I'm a little cranky today. I've heard a couple of friends who are recent seminary grads complain about their debt and their difficulties in ministry. I appreciate the reality of these issues, but when they move from discussing it as a personal issue to "don't you agree that these are problems for all those going into ministry" universals. I want to throw them under a fundamentalist bus...or better yet ON ONE!
My experiences have hardships of their own, but through them I am the minister I am today. Does that mean that I missed out on certain things at early ages? Yes! I rarely had the money to go out with friends in college because I was paying my own way through it, likewise in Seminary I had both an unpaid internship and a paying "secular" job so I could pay my way through there as well. These are not BAD THINGS that happened to me along my journey, but choices I made because I felt a call towards my passion daily.
We all make choices, they all have consequences, and all choices I have ever made had a downside of some sort. I don't though regret them, they made me who I am, and THAT is what is important. This moment is what is important. How we get somewhere influences things, and how we view the world beyond this moment is essential to consider, but what we do "at this moment" is all we can actually control.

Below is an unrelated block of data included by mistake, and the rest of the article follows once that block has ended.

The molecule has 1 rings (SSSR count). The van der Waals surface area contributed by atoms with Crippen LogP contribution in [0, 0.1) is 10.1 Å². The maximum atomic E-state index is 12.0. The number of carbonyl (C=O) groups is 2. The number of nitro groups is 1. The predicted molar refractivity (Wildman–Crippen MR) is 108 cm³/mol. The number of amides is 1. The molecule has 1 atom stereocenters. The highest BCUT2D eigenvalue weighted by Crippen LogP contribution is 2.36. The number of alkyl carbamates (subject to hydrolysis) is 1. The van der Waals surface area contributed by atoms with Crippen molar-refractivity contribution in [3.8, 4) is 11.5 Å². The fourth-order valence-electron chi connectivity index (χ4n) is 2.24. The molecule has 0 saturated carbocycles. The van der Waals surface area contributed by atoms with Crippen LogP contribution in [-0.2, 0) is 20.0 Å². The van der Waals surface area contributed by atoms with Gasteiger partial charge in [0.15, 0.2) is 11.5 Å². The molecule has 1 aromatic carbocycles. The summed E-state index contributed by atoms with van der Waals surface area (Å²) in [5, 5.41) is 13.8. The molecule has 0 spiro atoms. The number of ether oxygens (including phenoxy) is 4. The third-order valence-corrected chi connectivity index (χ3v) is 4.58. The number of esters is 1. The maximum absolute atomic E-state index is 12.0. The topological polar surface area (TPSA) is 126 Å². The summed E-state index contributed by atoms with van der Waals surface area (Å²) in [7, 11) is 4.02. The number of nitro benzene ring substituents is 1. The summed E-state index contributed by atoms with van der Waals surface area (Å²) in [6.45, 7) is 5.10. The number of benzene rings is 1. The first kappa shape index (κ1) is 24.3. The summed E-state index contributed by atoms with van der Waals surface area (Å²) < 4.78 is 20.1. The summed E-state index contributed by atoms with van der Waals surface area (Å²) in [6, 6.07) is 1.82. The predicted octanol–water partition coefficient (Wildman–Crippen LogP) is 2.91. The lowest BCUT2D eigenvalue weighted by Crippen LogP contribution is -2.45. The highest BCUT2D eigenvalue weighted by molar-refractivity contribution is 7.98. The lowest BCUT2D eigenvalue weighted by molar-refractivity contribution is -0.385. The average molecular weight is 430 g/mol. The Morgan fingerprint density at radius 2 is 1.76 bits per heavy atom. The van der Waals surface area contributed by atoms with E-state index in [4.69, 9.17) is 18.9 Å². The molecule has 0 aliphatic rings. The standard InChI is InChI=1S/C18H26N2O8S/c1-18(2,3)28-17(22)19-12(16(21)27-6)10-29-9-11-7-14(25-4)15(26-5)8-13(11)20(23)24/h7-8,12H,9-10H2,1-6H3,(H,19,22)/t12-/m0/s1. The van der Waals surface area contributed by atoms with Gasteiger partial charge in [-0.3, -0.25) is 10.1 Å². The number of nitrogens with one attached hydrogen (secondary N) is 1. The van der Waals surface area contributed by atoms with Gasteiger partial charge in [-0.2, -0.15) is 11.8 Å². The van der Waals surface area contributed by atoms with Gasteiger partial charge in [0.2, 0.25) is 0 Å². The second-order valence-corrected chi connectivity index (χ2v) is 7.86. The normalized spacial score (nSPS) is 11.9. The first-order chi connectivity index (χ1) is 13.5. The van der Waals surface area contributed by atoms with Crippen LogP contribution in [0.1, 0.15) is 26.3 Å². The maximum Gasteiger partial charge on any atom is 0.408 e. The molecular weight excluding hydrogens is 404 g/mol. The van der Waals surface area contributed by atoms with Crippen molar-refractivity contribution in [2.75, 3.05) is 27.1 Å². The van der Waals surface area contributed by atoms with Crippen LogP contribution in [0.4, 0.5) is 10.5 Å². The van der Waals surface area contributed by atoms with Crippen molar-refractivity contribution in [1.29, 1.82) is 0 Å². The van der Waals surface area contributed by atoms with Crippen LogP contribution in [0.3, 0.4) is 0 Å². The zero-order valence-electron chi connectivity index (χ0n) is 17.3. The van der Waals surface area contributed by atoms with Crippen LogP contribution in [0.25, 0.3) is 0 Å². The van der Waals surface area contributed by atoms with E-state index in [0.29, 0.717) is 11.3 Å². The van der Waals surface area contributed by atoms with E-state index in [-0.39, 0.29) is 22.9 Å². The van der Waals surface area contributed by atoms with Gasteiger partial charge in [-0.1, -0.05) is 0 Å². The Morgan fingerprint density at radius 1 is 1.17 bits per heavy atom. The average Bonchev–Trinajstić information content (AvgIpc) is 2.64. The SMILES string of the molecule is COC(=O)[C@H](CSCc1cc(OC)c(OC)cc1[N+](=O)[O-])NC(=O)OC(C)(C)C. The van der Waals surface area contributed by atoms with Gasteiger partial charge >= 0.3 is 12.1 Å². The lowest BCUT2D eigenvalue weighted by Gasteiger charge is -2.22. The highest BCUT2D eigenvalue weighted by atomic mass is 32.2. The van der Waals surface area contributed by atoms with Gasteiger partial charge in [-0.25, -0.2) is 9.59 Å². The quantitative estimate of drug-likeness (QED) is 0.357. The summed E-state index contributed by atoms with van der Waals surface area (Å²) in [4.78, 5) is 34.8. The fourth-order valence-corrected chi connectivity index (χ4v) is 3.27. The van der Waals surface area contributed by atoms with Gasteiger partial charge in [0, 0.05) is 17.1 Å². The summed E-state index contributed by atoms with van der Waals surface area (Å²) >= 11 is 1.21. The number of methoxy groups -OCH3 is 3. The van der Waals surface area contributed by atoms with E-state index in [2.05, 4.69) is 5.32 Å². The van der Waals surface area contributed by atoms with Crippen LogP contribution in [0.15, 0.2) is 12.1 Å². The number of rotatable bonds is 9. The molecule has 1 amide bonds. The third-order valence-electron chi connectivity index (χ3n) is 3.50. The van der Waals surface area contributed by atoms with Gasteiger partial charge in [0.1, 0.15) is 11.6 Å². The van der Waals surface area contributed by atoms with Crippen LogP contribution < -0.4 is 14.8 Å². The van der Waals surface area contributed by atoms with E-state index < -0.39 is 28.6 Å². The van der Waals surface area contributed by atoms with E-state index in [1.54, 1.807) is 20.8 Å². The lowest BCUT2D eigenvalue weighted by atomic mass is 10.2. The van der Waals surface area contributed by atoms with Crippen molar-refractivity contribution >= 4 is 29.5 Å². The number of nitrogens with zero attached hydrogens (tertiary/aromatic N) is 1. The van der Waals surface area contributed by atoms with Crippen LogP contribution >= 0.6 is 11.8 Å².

It's an obvious concept, but also an odd one. We've spent much of our lives thinking of time as this constant, this ticking of seconds. Yet that is just how we relate to it, a construct created so we feel more in control. Yet, we're not in control of anything but this moment, and even there all we really control is what we do. We don't control what happens afterward, we don't know the effects of our actions. Our understanding of time influences our decisions every day, but should it?
What if we just did the best we can for God in each moment, took the risks, put our own needs secondary? What if we didn't worry so much about our futures, and focused on God's now? I dunno what would happen. I'm not completely sure if that's the call. I do though know that the world happens much faster and much slower than we're able to experience it and that there is more to this world that what affects me.
With that in mind I look at my choices for this moment, knowing that I continue to be influenced by past choices, knowing that what choice I make now will affect not just my future but all of time. Yet, I am free to make that choice because God is still in control. So the question is not a matter of past or present or how we got here or where we're going, but rather the question is: What does it look like to be faithful? Constantly discerning.